Document 17877649

Black text = Must be included
Green text = Optional. Please remove if you do not use it.
Purple text = Suggested wording – can be changed
Goldenrod text = comments
NOTE: Please REMOVE informational comments, CHANGE all text to black, and DELETE this information box after you have finished filling in the syllabus!
Synonym: 000000
Section: 000
Instructor’s Name
Semester and year
Class and Contact Information
Class Hours: Days and times
Class Location: Campus and room
Email: email address
Website: If available
Office Phone: (000) 000-0000
Voice Mail: (000) 000-0000 (for adjuncts)
Office Location:
Office Hours: Times available; information on how conferences outside of office hours can be
Course Information
Course Description
Calculus-based study of the dynamics of rigid bodies. Includes force-mass-acceleration methods,
work and energy, and impulse-momentum computations. Emphasis on two- and three-dimensional
kinematics and dynamics, applied to a broad class of engineering problems.
ENGR 2301 or equivalent
MATH 2415 or equivalent
Course Rationale/Objectives
Standard calculus-based engineering dynamics course intended for engineering majors. This course
is intended to develop the student skills in solving dynamics problems of particles and rigid bodies
in two and three dimensions using Newton’s second law, work-energy and impulse-momentum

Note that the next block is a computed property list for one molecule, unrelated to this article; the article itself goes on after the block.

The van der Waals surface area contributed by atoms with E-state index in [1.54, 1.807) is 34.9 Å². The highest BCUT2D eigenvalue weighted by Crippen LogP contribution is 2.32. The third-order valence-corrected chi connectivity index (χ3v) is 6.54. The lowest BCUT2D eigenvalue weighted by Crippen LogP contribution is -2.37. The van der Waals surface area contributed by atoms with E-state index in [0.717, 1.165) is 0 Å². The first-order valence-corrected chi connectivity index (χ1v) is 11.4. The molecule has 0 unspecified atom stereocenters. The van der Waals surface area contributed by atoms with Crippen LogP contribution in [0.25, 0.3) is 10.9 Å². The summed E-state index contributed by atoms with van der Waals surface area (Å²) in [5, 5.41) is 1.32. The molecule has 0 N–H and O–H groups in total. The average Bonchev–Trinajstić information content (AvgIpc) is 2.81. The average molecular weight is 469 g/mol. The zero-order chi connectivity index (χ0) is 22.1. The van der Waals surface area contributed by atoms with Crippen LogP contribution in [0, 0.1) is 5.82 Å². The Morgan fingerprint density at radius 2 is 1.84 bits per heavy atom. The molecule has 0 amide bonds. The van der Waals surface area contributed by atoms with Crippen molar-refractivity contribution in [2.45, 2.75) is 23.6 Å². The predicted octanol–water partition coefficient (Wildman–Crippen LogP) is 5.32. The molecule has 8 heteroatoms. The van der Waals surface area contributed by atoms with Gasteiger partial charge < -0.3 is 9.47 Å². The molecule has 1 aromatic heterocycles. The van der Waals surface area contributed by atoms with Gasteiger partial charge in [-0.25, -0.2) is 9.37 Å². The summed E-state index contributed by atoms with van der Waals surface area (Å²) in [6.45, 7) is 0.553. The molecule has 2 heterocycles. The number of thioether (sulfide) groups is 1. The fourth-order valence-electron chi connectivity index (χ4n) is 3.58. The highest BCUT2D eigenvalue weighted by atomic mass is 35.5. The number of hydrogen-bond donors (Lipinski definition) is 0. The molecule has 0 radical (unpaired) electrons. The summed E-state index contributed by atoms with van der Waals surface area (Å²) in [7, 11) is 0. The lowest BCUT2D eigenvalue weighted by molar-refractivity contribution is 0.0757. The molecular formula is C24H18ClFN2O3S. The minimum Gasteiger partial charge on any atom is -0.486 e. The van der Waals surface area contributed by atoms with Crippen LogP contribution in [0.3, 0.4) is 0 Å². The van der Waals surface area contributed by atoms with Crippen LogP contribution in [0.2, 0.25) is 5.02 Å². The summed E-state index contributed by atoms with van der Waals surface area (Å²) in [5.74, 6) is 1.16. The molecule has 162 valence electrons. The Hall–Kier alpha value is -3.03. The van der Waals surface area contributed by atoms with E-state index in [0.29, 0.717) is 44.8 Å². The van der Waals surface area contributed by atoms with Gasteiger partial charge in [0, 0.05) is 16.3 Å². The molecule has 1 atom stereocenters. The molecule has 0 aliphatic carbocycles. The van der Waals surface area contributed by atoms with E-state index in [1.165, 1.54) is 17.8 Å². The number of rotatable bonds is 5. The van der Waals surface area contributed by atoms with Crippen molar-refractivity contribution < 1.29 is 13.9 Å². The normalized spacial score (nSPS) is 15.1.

Instructional Methodology
Lecture. (Much of the class time will be spent solving problems).
Required Texts/Materials:
Beer, Johnston, Mazurek and Eisenberg: Vector Mechanics for Engineers, Dynamics, 9th
Optional Texts/Materials
Scientific calculator
Student Learning Outcomes
Course-Level Student Learning Outcomes:
Upon successful completion of this course, students will be able to:
 Express dynamic quantities as vectors in terms of cartesian components, polar coordinates,
and normal-tangential coordinates.
Syllabus – ENGR 2303
Compute mass moments of inertia for systems of particles and rigid bodies.
Solve kinematic problems involving rectilinear and curvilinear motion of particles.
Solve kinetic problems involving a system of particles using Newton’s Second Law.
Apply the principles of work and energy, conservation of energy, impulse and momentum,
and conservation of momentum to the solution of engineering problems involving particles
and systems of particles.
Solve kinematic problems involving the translation and rotation of a rigid body.